Want a personal piece of the $787-billion stimulus pie?
Don't look for it in online ads that promise individuals a share of the money. They're scams, warn the Federal Trade Commission and the Council of Better Business Bureaus, which have tracked several sites and Facebook ads that offer consumers thousands of dollars in stimulus grants.
For a fee.
"It's taken scam artists no time at all to exploit headlines" about the stimulus package, Eileen Harrington, acting director of the FTC's Bureau of Consumer Protection, said Wednesday.
The stimulus bill -- which funds programs in areas including energy, healthcare, technology and education -- was signed into law by President Obama on Feb. 17.
Some scammers didn't wait for that.
"We started seeing these ads pop up online, promising people could get $10,000, even before the stimulus package was passed," said Better Business Bureau spokeswoman Alison Southwick.
Several of the ads used pictures of Obama, including one distributed on Facebook that appeared to have him offering up a check in the manner of a car salesman.
Harrington said Facebook had agreed to take the ads off the social networking site when spotted.
At an FTC news conference Wednesday morning, she mentioned two sites that offered individuals information on getting stimulus grants -- www.jessicasmoneyblog.com and presidentobamagrants.com.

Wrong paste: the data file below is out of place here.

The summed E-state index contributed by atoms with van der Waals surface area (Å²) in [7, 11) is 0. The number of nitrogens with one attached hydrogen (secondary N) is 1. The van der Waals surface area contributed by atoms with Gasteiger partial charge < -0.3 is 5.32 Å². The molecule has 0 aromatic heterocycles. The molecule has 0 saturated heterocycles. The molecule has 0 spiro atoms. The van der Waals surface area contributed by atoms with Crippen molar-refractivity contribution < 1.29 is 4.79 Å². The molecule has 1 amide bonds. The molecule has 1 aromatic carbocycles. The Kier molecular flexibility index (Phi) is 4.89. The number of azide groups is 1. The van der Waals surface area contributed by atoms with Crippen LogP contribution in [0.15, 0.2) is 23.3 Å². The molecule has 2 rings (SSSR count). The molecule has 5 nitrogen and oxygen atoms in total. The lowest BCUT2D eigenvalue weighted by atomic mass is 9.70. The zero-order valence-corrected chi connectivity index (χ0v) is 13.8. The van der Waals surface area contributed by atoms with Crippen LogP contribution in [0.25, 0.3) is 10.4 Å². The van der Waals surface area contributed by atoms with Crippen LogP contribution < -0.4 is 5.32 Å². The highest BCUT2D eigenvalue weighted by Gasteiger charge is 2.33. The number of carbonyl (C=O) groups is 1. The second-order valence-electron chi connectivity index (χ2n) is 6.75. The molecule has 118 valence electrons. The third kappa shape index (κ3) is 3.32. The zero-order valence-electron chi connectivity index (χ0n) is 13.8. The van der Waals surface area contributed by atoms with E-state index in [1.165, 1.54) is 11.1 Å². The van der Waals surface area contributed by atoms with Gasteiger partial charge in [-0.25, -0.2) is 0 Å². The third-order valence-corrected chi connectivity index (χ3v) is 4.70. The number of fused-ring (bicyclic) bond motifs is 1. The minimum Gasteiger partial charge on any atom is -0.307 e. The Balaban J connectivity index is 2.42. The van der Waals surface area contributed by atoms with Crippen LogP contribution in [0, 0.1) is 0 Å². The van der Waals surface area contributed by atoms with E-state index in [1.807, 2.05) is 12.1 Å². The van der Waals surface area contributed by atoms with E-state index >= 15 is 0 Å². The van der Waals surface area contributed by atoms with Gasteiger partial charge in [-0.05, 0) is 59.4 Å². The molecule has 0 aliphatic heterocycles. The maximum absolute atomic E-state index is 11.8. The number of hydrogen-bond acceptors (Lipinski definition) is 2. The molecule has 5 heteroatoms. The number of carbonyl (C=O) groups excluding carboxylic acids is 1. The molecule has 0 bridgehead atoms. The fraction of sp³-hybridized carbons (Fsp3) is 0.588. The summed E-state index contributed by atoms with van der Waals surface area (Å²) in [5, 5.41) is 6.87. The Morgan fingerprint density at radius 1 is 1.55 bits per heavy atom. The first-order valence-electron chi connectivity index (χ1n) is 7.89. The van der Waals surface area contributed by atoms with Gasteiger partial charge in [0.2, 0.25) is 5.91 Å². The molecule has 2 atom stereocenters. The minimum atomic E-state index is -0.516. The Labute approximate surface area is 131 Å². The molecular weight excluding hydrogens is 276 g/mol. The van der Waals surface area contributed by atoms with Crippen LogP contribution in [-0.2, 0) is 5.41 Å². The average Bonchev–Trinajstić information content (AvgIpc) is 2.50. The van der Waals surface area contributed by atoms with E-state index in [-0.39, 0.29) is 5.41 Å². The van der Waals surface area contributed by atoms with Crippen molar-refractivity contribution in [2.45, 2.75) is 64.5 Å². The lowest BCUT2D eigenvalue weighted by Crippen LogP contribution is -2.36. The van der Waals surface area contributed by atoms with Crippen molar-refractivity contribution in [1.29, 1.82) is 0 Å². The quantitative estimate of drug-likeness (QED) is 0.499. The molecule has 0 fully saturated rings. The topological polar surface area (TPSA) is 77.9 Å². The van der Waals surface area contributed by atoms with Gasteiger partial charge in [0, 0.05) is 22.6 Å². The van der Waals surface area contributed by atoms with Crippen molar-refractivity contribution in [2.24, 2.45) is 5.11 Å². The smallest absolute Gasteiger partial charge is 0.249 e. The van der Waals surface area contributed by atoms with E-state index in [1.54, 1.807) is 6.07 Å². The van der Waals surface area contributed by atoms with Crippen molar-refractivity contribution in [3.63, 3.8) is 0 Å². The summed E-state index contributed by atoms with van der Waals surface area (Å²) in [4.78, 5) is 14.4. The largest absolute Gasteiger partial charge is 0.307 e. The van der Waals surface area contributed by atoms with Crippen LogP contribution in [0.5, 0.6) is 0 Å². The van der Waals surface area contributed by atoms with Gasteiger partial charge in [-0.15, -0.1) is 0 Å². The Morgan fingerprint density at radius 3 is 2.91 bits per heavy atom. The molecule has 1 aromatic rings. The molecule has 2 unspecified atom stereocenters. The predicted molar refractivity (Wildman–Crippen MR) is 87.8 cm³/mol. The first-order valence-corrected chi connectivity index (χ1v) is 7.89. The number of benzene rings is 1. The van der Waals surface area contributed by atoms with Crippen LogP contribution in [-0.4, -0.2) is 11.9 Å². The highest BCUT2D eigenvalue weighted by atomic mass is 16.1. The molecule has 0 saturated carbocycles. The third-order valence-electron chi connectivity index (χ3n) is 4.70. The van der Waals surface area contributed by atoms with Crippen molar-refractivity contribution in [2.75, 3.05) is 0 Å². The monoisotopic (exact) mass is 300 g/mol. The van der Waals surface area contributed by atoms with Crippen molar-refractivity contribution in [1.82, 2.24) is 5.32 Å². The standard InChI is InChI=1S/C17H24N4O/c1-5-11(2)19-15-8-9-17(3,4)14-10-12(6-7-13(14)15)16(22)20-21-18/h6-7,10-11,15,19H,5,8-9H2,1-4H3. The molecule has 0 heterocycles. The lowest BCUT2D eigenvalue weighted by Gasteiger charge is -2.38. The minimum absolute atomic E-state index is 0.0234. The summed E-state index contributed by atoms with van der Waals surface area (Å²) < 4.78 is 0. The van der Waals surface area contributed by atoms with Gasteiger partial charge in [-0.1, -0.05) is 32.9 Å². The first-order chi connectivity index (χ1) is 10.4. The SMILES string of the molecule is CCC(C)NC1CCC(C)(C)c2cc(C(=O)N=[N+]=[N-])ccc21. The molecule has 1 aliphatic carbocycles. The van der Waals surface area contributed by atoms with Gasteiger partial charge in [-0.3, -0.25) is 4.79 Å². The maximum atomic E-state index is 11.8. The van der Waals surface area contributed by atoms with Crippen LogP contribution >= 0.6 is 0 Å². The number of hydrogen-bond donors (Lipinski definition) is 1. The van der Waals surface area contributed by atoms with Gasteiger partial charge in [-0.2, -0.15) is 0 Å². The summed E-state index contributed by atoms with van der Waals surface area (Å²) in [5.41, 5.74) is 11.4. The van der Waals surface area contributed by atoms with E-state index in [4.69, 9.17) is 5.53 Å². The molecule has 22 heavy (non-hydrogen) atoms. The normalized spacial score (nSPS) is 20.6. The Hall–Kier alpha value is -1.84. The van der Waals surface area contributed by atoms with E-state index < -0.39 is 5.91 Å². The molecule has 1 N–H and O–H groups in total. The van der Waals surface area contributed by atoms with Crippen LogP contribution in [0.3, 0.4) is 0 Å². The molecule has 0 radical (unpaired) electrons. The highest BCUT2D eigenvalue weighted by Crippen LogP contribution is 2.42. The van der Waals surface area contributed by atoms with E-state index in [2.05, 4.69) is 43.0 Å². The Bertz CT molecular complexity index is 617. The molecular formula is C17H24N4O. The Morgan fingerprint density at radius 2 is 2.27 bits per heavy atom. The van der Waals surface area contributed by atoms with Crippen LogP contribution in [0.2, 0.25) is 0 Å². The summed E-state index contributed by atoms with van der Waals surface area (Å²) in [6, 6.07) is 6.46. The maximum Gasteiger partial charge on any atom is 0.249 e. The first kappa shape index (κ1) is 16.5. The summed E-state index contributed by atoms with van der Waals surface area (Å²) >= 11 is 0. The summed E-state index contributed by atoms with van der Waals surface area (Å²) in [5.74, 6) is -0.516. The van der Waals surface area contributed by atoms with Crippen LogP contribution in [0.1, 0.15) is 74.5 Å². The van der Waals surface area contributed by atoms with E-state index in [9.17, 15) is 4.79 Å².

By Wednesday afternoon, neither could be accessed.
A paid ad on a Google search leading to "Jessica's Money Blog" included the line "Obama approved $12k stimulus checks and I already received my grant."
Harrington declined to comment about possible actions against the sites, both of which were registered through Web domain companies that didn't list site ownership or location information.
Another site mentioned by the Better Business Bureau, federalgovernment grantsolutions.com, is listed as owned by JRS Media Solutions. The company says it's in Pasig City in the Philippines.
The way the scam usually works, Harrington said, is that consumers are told grant information is available for a small payment by credit card. But buried deep inside the small print of agreements on the sites is enrollment in multiple paid programs.
"You can count on all sorts of unexpected credit card charges," she said.
Eventually, the consumer could be out several hundred dollars or even more than $1,000.
In addition to the sites, several e-mail frauds having to do with the stimulus package have been reported to the agency, Harrington said. The typical e-mail, which promises that the recipient has already been awarded a grant, asks for personal financial information.
Responding to the message could result in identity theft, she said.
Southwick said the stimulus scam was the latest version of government-grant frauds that have resulted in more than 1,000 complaints to Better Business Bureaus across the country.
"They usually feature testimonials from people who say, 'I got money to get out of debt, I got money and now I can buy Christmas presents.'
"The government does give grants to kids to go to college, to businesses in specific industries and for specific projects," Southwick said. "But they do not give you money to fix up your car."